In the battleground that is Tesla Inc (NASDAQ:TSLA) stock, the bulls took a nice victory this week. Tesla stock gained nearly 10% on Wednesday, the day after the company’s annual meeting.
The annual meeting provided quite a bit of news. Tesla shareholders voted down proposals that would have split the CEO and chairman positions currently occupied by Elon Musk and potentially required an independent chairman as well. Musk referenced the potential launch of the Model Y. And Tesla discussed its first international factory, to be located in Shanghai, China.
But the biggest news and likely the driver of the gains in Tesla stock was that Musk again referenced the company’s long-held 5,000 car per week production target, saying it was “quite likely” the company would reach that level by the end of June. That in turn leads to a sense that Tesla’s story is getting closer to playing out.
I’m skeptical that’s really the case, however. “Quite likely” isn’t the same as “definitely”. “5,000 per week at the end of June” doesn’t necessarily suggest consistent production at that level. As I and many others have written, Tesla stock comes down to trust. And I still question whether Musk and Tesla deserve that trust.
Why Tesla Stock Jumped
On this site, Luke Lango summed up the bullish argument for Tesla coming out of the annual meeting:
All together, there is just a lot of noise surrounding Tesla stock right now, the sum of which is rather meaningless in the big picture.
The only thing that really matters right now at Tesla is Model 3 production ramp. And right now, Model 3 production is ramping at an impressive rate.
I get this argument. Tesla stock is a long-term play. Years from now, investors will have (mostly) forgotten that Musk called analyst questions “boring [and] boneheaded” or that Tesla may have overreached when it came to automation. Every company has growing pains.
But once the Model 3 gets going, and Tesla becomes profitable and cash flow-positive, so much of the “noise” Lango describes will be quieted. The concerns about cash burn will end.
The insistence from outsiders (which set Musk off on that Q1 call) that Tesla needs to raise capital will come to an end. Shorts will cover, Tesla will rise, and investor attention on both sides will turn to the company’s bright future instead of the tough, present, work of building a worldwide automotive manufacturer.
It’s a seductive argument. It may even be the right argument. But for two reasons, I’m not quite ready to buy it.
Is Tesla Really on the Right Track?
The first reason is that I’m not ready to take Musk at his word. As I (and, again, many others) have pointed out before, Tesla has a long string of broken promises including several misses on Model 3 targets and deadlines.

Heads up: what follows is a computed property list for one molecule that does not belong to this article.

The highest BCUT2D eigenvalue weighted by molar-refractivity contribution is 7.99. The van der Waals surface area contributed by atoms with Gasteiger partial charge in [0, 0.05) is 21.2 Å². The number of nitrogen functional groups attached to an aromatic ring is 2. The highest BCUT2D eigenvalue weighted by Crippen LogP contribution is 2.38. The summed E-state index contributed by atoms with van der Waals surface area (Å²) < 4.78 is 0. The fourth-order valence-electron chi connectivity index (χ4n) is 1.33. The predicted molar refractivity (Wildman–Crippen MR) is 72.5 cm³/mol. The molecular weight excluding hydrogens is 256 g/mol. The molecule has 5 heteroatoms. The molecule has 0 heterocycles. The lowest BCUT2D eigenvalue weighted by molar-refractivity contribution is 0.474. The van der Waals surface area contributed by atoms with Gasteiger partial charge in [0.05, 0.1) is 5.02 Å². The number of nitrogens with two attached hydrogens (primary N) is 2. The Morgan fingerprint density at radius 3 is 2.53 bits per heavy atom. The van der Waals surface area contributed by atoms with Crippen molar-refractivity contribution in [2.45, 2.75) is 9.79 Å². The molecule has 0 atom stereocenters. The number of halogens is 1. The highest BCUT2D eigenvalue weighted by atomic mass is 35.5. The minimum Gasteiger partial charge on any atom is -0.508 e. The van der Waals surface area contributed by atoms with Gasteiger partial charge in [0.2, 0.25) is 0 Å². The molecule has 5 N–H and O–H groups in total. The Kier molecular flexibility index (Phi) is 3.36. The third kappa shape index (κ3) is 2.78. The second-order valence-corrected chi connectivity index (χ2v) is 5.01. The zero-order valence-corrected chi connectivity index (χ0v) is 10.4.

Yes, once the Model 3 gets to consistent production that can meet the demand, the story surrounding TSLA stock changes dramatically. But it has to get there – and get there right. The endless stream of quality control issues and delays can’t just be written off.
Nor is Tesla hitting a round-number target of its own choosing at a date of its own choosing necessarily proof that those issues are behind it. Tesla could manufacture 5,000 Model 3 units in the last week of June. That doesn’t mean the company has reached those levels profitably and consistently for good.
Again, it’s a matter of trust. If Musk and Tesla can hit that target in a sustainable way, perhaps I’ll be more bullish on Tesla. But that is a clear ‘show-me story’ at this point.
Is Tesla Stock Worth It?
The second question is that even if Tesla does hit those targets, does it necessarily follow that Tesla stock will rise? The company already has a market capitalization of $53 billion, more than Ford Motor Company (NYSE:F) and not far below that of General Motors Company (NYSE:GM).
To be fair, including debt and pension expense, both larger rivals remain much more valuable on an enterprise basis.
“Making cars profitably” perhaps is a business model that suggests Tesla isn’t going to zero. It doesn’t, on its own, suggest that TSLA is going to $500.
I’m still skeptical of the long-term gross margin targets, which are much higher than those of Toyota Motor Corp (ADR) (NYSE:TM) and Honda Motor Co Ltd (ADR) (NYSE:HMC), let alone Ford and GM. I still question why Tesla is immune to the same “peak auto” concerns putting a lid on valuations elsewhere in the industry.
Even if Tesla bulls prove victorious in the near term, long-term upside isn’t guaranteed. Tesla still has an awful lot of work to do. Personally, I’d like to see it get a little further before putting my own money behind it.
As of this writing, Vince Martin has no positions in any securities mentioned.